Frisk #177

Blow the doors off, it’s Frisk #177! This is a very versatile number – it’s the second-highest score achievable with three darts on a regular dartboard, the phone number for the police in Morocco, the smallest available calibre of airgun pellets, an ultra-premium limited edition Aston Martin, a little Cessna from the 1970s, the bus route from Peckham to Thamesmead, the year Marcus Aurelius began the systematic persecution of Christians in Rome, and the atomic number of the appropriately-named unseptseptium. Phew.


Fidget spinners
Depending on whether or not you have kids, you’ll either be sick to death of fidget spinners or have absolutely no idea what they are. If the latter is the case, here it is in a nutshell: it’s a stress-relieving device for people who have trouble focusing, perhaps because they suffer from anxiety, autism or ADHD. It’s basically a little curvy triangle with a bearing in the middle that you spin around with your fingers.
Why should you care about this? Because fidget spinners are SO HOT RIGHT NOW. The idea actually emerged in the 1990s, but it’s become the schoolyard craze of 2017 (well, after slime – the stretchy, glue-based, brightly coloured sludge that kids love and teachers can’t bear): all twenty of the best-selling toys listed on Amazon are fidget spinners, and schools on both sides of the North Atlantic have been banning them for being too distracting. Why are they suddenly so popular? Hard to say – it seems to simply be a playground fad that, thanks to YouTube and Instagram, has gone global.
It’s not great news for the fidget spinner’s inventor, Catherine Hettinger, who gave up the patent in 2005 (she pitched the idea to Hasbro twenty years ago; they turned her down), as she’s not making a penny from it. And teachers aren’t too hot on the idea either. But for the schoolkids? Hey, it’s the new Pog. Or Garbage Pail Kids. Or Monster in my Pocket. Or diabolo, or Crazy Bones, or Tamagotchi, or Barcode Battler…

The Pregnancy Pause
The single worst thing you can say to a woman when she breezes out of the office to commence her maternity leave is ‘enjoy your time off’.
Maternity leave is not time off. Being a mum is a full-time job; in fact, it’s way more than that… full-time jobs generally take up a pre-determined, finite chunk of your day - having a new and tempestuous miniature human in your house is a 24-hour endeavour.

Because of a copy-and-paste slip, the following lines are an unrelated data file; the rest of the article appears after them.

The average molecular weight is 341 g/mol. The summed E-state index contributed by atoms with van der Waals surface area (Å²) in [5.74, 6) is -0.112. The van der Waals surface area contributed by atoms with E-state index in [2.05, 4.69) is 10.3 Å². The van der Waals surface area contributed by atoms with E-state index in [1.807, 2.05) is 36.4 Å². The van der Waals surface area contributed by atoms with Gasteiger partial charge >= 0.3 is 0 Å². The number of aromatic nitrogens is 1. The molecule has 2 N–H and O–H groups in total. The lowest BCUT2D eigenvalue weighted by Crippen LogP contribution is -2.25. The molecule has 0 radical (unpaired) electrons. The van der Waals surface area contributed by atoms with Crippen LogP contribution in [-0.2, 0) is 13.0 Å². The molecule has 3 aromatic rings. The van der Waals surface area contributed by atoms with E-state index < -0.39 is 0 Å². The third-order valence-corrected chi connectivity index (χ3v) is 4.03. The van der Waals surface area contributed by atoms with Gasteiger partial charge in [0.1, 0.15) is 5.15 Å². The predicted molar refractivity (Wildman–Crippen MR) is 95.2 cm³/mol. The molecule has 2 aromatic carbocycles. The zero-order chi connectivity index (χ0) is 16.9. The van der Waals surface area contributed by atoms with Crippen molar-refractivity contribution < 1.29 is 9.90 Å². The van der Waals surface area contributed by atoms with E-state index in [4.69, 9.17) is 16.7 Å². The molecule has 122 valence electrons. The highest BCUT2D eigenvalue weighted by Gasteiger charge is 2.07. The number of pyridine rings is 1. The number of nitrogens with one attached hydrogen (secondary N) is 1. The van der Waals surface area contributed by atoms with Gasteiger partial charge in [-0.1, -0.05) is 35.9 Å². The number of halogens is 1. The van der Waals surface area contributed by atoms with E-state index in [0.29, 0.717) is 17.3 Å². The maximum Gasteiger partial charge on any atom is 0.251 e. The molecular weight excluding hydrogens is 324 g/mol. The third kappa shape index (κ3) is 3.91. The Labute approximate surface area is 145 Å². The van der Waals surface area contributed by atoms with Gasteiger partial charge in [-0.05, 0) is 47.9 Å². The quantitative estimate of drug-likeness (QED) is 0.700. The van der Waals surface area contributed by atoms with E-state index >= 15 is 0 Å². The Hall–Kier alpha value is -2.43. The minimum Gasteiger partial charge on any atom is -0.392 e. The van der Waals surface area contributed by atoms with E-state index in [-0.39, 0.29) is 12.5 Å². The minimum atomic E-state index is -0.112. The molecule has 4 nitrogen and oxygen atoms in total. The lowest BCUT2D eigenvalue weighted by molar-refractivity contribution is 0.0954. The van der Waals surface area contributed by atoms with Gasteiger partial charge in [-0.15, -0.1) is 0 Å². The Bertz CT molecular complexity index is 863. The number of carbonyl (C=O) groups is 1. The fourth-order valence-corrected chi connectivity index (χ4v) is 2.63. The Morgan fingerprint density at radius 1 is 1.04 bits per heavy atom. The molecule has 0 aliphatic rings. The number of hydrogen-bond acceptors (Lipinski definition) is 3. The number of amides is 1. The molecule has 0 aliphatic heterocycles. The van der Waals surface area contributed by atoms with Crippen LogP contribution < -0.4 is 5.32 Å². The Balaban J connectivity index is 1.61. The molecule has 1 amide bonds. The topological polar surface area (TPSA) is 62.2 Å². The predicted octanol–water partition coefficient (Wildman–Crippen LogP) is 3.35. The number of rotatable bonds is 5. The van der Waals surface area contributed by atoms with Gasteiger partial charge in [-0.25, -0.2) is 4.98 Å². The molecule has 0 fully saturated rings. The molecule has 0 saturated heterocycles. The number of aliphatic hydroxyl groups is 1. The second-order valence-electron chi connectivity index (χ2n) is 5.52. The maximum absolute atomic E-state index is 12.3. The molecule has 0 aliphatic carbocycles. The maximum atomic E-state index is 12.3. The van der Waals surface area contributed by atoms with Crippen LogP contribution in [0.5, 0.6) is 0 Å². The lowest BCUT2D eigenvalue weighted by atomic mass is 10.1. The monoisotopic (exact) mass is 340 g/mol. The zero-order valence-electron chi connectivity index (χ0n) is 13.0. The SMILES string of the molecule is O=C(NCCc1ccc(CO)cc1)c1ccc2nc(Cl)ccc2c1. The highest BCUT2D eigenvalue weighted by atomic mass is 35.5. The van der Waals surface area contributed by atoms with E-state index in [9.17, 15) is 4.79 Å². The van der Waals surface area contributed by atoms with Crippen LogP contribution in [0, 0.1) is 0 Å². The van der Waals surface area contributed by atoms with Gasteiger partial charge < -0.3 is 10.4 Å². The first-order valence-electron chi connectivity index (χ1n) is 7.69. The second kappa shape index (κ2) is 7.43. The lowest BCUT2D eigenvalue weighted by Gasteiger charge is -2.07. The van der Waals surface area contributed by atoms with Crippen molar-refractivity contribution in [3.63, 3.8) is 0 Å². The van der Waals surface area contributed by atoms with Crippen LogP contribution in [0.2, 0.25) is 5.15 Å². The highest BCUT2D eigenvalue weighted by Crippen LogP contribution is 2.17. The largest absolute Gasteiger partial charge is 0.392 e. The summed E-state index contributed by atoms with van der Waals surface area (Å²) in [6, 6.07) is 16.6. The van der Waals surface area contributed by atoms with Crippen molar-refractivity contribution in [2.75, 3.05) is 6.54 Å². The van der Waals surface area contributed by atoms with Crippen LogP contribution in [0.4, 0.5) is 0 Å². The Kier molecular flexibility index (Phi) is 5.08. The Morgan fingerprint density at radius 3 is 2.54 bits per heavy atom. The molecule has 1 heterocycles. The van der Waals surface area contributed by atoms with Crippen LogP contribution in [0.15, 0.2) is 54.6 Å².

The length of your leave depends on a number of factors, but the situation in the US is, in general, rather different to the UK, as American mums tend to get just twelve weeks, unpaid, before having to return to the grind. And, understandably, a lot of people feel that such a short time simply isn’t enough – so they feel forced to quit their jobs.
This can raise eyebrows way down the line when they do decide to return to work, as their CV will have a big hole in it. So The Pregnancy Pause exists to stuff that hole: you can list your current occupation on LinkedIn as ‘Mom’, with The Pregnancy Pause as your ‘employer’ – it may seem like a small difference to make, but it could help get a foot in the door for mums who might otherwise be overlooked.
(And in separate but not-unrelated news, airlines such as Alaska, Qantas and British Airways have changed their frequent flyer programmes so that people who have racked up a lot of miles but suddenly stop travelling so much for childcare reasons won’t lose their mileage benefits. That’s nice.)

OK, so vaping isn’t exactly new. Why bring it up now? Because it’s intriguing to look at how rapidly and massively it’s changed the face of the smoking scene. For generations, from James Dean to Rita Hayworth, Clint Eastwood to Molly Ringwald, cigarettes have been a symbol of cool. Which is troubling, obviously, given what’s in them. So when vaping emerged a decade or so ago, and really pushed into the mainstream in the last few years, people were conflicted: the long-term health ramifications are of course unknown, but it’s likely that e-cigarettes are far less bad for you than tobacco. But does the nature of vaping (the variety of flavours, the ability to mod your hardware to make colossal vapour clouds, the Millennial cachet of doing something your parents never did) mean it’s a good way to turn people off smoking actual cigarettes, or a gateway from the fun stuff to the hard stuff? If kids start vaping in school, will they turn into cigarette smokers?
Well, according to recent research, vaping actually is getting people off the fags. There are now more ex-smokers vaping in the UK than there are cigarette smokers, while 79% of Americans no longer consider smoking to be cool. After decades – nay, centuries – of an established norm, a new way of thinking has rapidly escalated a massive cultural shift. Which is interesting.

Daniel Bevis, Senior Knowledge Editor

17th May 2017